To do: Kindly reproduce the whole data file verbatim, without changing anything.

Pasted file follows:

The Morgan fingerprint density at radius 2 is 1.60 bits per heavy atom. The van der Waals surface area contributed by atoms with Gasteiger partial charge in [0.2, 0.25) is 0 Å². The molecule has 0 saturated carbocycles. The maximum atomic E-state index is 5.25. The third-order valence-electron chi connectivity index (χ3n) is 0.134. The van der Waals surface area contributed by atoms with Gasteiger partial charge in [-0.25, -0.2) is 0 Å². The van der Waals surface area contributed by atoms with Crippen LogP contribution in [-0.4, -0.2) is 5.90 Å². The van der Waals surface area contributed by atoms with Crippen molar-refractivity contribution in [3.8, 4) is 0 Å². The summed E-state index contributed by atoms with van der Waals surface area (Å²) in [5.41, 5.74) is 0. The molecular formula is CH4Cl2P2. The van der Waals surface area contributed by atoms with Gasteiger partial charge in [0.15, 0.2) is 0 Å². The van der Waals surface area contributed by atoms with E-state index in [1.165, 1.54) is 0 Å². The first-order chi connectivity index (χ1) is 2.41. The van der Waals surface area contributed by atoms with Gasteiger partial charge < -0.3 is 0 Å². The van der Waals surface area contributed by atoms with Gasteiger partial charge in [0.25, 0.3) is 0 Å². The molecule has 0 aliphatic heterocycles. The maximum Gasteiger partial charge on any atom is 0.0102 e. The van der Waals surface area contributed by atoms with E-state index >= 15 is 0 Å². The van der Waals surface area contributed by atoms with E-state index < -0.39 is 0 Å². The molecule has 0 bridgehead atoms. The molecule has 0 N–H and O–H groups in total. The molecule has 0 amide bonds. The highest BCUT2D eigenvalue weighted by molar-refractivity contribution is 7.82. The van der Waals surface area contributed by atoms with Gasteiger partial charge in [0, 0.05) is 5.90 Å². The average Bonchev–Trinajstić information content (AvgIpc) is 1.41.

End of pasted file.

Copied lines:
The Morgan fingerprint density at radius 2 is 1.60 bits per heavy atom. The van der Waals surface area contributed by atoms with Gasteiger partial charge in [0.2, 0.25) is 0 Å². The molecule has 0 saturated carbocycles. The maximum atomic E-state index is 5.25. The third-order valence-electron chi connectivity index (χ3n) is 0.134. The van der Waals surface area contributed by atoms with Gasteiger partial charge in [-0.25, -0.2) is 0 Å². The van der Waals surface area contributed by atoms with Crippen LogP contribution in [-0.4, -0.2) is 5.90 Å². The van der Waals surface area contributed by atoms with Crippen molar-refractivity contribution in [3.8, 4) is 0 Å². The summed E-state index contributed by atoms with van der Waals surface area (Å²) in [5.41, 5.74) is 0. The molecular formula is CH4Cl2P2. The van der Waals surface area contributed by atoms with Gasteiger partial charge in [0.15, 0.2) is 0 Å². The van der Waals surface area contributed by atoms with E-state index in [1.165, 1.54) is 0 Å². The first-order chi connectivity index (χ1) is 2.41. The van der Waals surface area contributed by atoms with Gasteiger partial charge < -0.3 is 0 Å². The van der Waals surface area contributed by atoms with Gasteiger partial charge in [0.25, 0.3) is 0 Å². The molecule has 0 aliphatic heterocycles. The maximum Gasteiger partial charge on any atom is 0.0102 e. The van der Waals surface area contributed by atoms with E-state index >= 15 is 0 Å². The van der Waals surface area contributed by atoms with E-state index < -0.39 is 0 Å². The molecule has 0 bridgehead atoms. The molecule has 0 N–H and O–H groups in total. The molecule has 0 amide bonds. The highest BCUT2D eigenvalue weighted by molar-refractivity contribution is 7.82. The van der Waals surface area contributed by atoms with Gasteiger partial charge in [0, 0.05) is 5.90 Å². The average Bonchev–Trinajstić information content (AvgIpc) is 1.41.